Visual AIDS: Alternate Endings

 A Commemorative Program

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Monday, December 1st  at 7:00pm, $5

In commemoration of the 25th anniversary of Day With(out) Art on World AIDS Day (December 1, 2014), The Nightingale is pleased to showcase Visual AIDS’ program of newly commissioned short videos by Rhys Ernst, Glen Fogel, Lyle Ashton Harris, Hi Tiger/Derek Jackson, Tom Kalin, My Barbarian, and Julie Tolentino.

ALTERNATE ENDINGS utilizes the medium of video to highlight diverse voices that bring together charged moments, memories and personal perspectives amidst the public history of AIDS. These seven short videos intersect at a crossroads in which the artists position themselves during the present moment of HIV/AIDS cultural production: looking back at the historic past as they envision divergent narratives and possibilities for the future, because AIDS IS NOT OVER.” (Visual AIDS)Select information on the commissioned videos:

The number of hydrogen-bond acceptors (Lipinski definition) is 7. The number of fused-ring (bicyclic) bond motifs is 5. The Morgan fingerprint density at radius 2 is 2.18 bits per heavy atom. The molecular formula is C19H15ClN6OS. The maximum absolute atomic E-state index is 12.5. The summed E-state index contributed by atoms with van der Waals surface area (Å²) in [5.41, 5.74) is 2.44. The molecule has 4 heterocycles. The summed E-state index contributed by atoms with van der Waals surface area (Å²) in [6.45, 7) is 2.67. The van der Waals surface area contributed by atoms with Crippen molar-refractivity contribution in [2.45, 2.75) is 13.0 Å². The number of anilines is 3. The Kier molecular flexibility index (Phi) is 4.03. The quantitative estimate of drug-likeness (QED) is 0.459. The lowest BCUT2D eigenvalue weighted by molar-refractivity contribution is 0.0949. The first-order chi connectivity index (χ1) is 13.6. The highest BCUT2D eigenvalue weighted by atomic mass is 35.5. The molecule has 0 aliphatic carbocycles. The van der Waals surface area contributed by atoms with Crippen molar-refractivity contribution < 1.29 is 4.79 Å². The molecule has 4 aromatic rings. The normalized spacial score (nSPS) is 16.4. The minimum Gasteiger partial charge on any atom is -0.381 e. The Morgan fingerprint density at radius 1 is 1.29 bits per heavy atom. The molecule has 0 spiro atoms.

Tom Kalin, Ashes, 2014
For the 25th Anniversary of Day Without Art, Tom Kalin photographed thousands of high resolution still images and “stitched” them into a moving image. While borrowing library books for research on another project, Kalin discovered, glued to the endpapers, ordinary “due date” ledgers stamped with dates spanning three decades. Inspired by these tiny ledgers—like skin or palimpsests that recorded an analogue history, an accumulation of many gestures—Kalin combines quotidian pictures snatched from his daily life with an evocative musical track by ongoing collaborator Doveman (Thomas Bartlett). The film layers dates and moments from Kalin’s personal world with the public and global history of AIDS.

My Barbarian, Counterpublicity, Hd video, 2014, Shot in LA at My Barbarian Studios